Psycho-Babble Medication | about biological treatments | Framed
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Posted by Sunnely on September 20, 2000, at 19:47:08

In reply to ADVICE BADLY NEEDED!, posted by MJK on September 20, 2000, at 0:27:52

> Now comes the problem - although I have always had erratic sleep patterns, about six months ago, I stopped sleeping (if I was able to get more than two hours a night, I was happy) and I also started bruising very easily. Unfortunately, sleep deprevation comes with its own set of side-effects (as does walking around all bruised) and, at the urging of my spouse, I mentioned these problems to another doctor who has been treating my son for the past year for ODD/ADD/LD disorders (this doc is very well reputed and helped, immensely, with my son). He felt that my problems stemmed from the prolonged use of Prozac and that the Dexadrine was extremely dangerous and highly addictive. He and my husband made me so nervous about the Dexadrine (especially considering my history), that I stopped taking it about six weeks ago


Hello MJK,

I can't tell you for sure what you should do about your meds as only you and your doctor can decide on this matter. But I thought I would post a response to help you with your decision.

Case reports suggest that serotonergic antidepressants such as the SSRIs (Prozac, Paxil, Zoloft, Luvox, Celexa) and others (e.g., Effexor) can lead to increased bleeding, such as ecchymoses (spontaneous bruising), epistaxis (spontaneous nose bleeding), and prolonged or heavy menstrual bleeding. Rarely, they have caused gastrointestinal, genitourinary, or intracranial bleeding.

Among the SSRIs, more cases have been reported with fluoxetine (Prozac) than others. The adverse reactions frequently reported include ecchymoses (bruising), epistaxis (nose bleeding), bleeding internal hemorrhoids, menorrhagia (heavy menstrual flow), gastrointestinal ulcerations with hemorrhage, petechiae (reddish small skin spots), and melena (blackish stool).

The mechanism as to how these reactions occur seems to be related to the effect of the SSRIs on serotonin. Under normal circumstances, platelets (blood particles responsible for clotting) release serotonin at the site of vascular tears, leading to further platelet aggregation and vasodilation (blood vessels enlarge). This permits sealing of the tear stopping the bleeding. It appears that the SSRIs block the reuptake of serotonin into the platelets which lead to decreased serotonin to be released by the platelets into the site of bleeding, impairing the clotting effect. Most oftentimes, dose reduction or discontinuation of the SSRI resolves this problem.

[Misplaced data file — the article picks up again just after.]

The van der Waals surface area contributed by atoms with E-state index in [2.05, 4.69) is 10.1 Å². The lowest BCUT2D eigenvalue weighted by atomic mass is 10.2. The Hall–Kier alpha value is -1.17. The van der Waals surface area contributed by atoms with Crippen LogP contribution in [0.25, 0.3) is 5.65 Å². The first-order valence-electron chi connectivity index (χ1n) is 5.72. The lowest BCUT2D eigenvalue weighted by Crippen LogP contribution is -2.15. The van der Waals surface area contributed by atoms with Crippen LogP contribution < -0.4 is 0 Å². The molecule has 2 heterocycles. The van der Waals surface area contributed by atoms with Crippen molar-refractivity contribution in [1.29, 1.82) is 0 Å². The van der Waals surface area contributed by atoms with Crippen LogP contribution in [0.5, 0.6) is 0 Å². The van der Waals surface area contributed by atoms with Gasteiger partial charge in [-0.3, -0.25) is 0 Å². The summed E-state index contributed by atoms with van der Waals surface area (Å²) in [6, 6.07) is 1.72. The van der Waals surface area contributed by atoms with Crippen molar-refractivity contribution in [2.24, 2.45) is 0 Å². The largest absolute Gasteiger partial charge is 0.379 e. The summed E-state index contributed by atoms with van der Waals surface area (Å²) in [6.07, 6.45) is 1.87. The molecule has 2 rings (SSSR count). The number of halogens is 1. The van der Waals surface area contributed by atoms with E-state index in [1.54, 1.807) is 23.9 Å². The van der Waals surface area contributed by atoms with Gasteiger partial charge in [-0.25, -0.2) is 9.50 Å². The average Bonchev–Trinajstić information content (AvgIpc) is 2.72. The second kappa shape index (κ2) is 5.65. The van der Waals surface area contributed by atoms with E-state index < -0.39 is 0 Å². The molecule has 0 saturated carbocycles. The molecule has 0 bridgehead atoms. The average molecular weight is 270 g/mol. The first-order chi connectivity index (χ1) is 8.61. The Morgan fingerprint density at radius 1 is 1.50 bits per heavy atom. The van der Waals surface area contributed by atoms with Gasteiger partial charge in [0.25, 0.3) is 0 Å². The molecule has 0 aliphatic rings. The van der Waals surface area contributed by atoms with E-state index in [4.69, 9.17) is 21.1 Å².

If you are on SSRI, you should also avoid the use of aspirin or NSAIDs (e.g., Motrin, Advil, etc.) as the concurrent use of these meds can produce a sharp increase in the risk for bleeding. You should also be aware that certain herbal preparations may interfere with clotting mechanism and may increase risk of bleeding especially if combined with the serotonin-boosting drugs, aspirin, NSAIDs, and warfarin (Coumadin). These herbs include chamomile, feverfew, garlic, ginger, gingko, and ginseng.

The following case reports exemplify bleeding tendencies from use of serotonin-boosting antidepressants.

1] A 19-year-old woman developed spontaneous bruising and 3 ecchymoses on her arms a week after beginning Effexor, 50 mg twice a day. She had no personal or family history of any bleeding disorder nor any other medical condition. Her clotting factors and platelet counts were noted to be within normal limits. Once Effexor was stopped, her ecchymoses and easy bruising resolved over 10 days.

2] Abnormal bleeding occurred in 5 patients, aged 8-15 years, within 1 week to 3 months after starting on 25-100 mg per day of sertraline (Zoloft). Four patients experienced frequent episodes of nosebleed, and another had bruising on the lower legs. The complications resolved after discontinuation or dosage reduction of sertraline; in 1 patient, bleeding reappeared 2 weeks after sertraline was reintroduced. Another patient was treated with an alternative SSRI, with no recurrence of bleeding. In 3 patients, bleeding parameters assessed during treatment were normal.


1. Antidepressants and Bleeding. In: Biological Therapies in Psychiatry Newsletter, AJ Gelenberg, MD (editor), April 1998.

2. Do Antidepressants Increase Upper GI Bleeding? In: Biological Therapies in Psychiatry, AJ Gelenberg MD (editor), July 2000.

3. Potential Bleeding and SSRIs. In: Psychiatry Drug Alerts, May 2000.

4. Miller LG: Herbal Medicinals: Selected clinical considerations focusing on known or potential drug-herb interactions. Archives of Internal Medicine, November 9, 1998.

5. Wong AC, Smith M, Boon HS: Herbal remedies in psychiatric practice. Archives of General Psychiatry 1998;55:1033-1044.




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